EU offered timetable for Barroso's successor

20 March 2009

European Parliament President Hans-Gert Pöttering threw down the gauntlet yesterday (19 March) by proposing to EU leaders meeting in Brussels that the next president of the European Commission be appointed on 15 July.

In his speech, which traditionally opens EU summits, Pöttering proposed to formally appoint the next Commission president the day after the first meeting of the newly-elected European Parliament.

European elections are scheduled for 4-7 June throughout the EU, and the first meeting of the newly-elected assembly is to be held on 14 July.

The name of the candidate designated to replace José Manuel Barroso should be known as early as 18-19 June, ten days after the EU elections.

"No matter what, we want the election of the president of the Commission to take place on 15 July 2009. This election must reflect the outcome of the European elections. For this to happen, consultations between the Council Presidency and the European Parliament will be necessary," the Parliament president stated in his speech.

The announcement seems to contradict a recent statement by French President Nicolas Sarkozy, who said the appointment of the next Commission president should take place after the second Irish Lisbon Treaty referendum, expected in October (EurActiv 03/03/09).

Asked whether the short notice was intended to help the re-appointment of current Commission President José Manuel Barroso, who – like Pöttering – hails from the centre-right European People's Party (EPP), the Parliament president said: "I don't want to talk about people, and I'm not the president of the EPP. I want to talk about procedures […] and that's why we need to have a timetable on how to proceed. And the first solid pillar of this procedure is the election of the president of the European Commission."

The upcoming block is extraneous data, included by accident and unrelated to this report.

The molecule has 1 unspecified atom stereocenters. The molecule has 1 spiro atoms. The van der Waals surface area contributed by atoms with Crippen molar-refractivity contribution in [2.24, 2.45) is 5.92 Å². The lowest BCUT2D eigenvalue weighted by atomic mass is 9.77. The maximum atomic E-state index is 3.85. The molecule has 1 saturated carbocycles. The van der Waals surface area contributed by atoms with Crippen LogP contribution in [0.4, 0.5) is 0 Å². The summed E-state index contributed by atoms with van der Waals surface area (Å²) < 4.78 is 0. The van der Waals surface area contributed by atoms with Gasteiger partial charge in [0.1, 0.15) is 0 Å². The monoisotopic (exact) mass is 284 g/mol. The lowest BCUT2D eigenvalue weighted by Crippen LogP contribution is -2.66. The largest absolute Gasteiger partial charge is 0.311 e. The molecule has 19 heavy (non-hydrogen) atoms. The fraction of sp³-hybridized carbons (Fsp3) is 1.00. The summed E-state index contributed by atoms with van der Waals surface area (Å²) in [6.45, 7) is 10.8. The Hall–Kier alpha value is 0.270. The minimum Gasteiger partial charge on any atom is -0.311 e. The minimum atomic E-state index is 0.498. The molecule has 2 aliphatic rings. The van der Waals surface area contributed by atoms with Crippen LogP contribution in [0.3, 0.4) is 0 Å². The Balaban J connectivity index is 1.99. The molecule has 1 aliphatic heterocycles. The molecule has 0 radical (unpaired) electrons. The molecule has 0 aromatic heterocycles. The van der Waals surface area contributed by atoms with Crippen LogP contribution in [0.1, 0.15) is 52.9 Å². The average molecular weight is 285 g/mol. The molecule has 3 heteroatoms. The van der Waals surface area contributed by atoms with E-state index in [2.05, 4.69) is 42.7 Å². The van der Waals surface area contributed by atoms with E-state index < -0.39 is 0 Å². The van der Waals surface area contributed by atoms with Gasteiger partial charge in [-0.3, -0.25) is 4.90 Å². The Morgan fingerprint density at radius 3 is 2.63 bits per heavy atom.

But he admitted that EU leaders were already discussing "people who may be available to become president of the Commission". While there are not many names, he added, the short notice should not be an obstacle if there was enough political will. Besides Barroso, the name of Poul Nyrup Rasmussen, leader of the European Socialists, has emerged as a candidate for the top job. As an unwritten rule, the political family that wins the European elections gets the position of Commission president. source

My comment:Hm, I don't like too much unwritten rules. And I like Barroso-I think he does the job fine. Even though I'm a socialist. So, can't we keep him? Anyway, I'm happy to see that the European Parliament gets more authority-that's the way it should be and so far, they are very rational in their decisions (well most of the time). I just hope there will be a good balance after the elections. And I'd like to use the opportunity to urge all of you to vote on the Elections! This is important! I would vote left, because I think that the best decisions made in the EP are those backed by the socialists. And a big deal of idiocy was avoided thanks to their opposition. Now is the time to have a Parliament that would protect our rights as citizens and persons, so I will vote left. You chose for yourself, but please, go out and vote. Don't let your apathy allow some idiots in the Parliament, because those people have to have an attitude, they have to help balance the European Union and to bring more power to the people. So please, be resonsible in your choice and DO IT!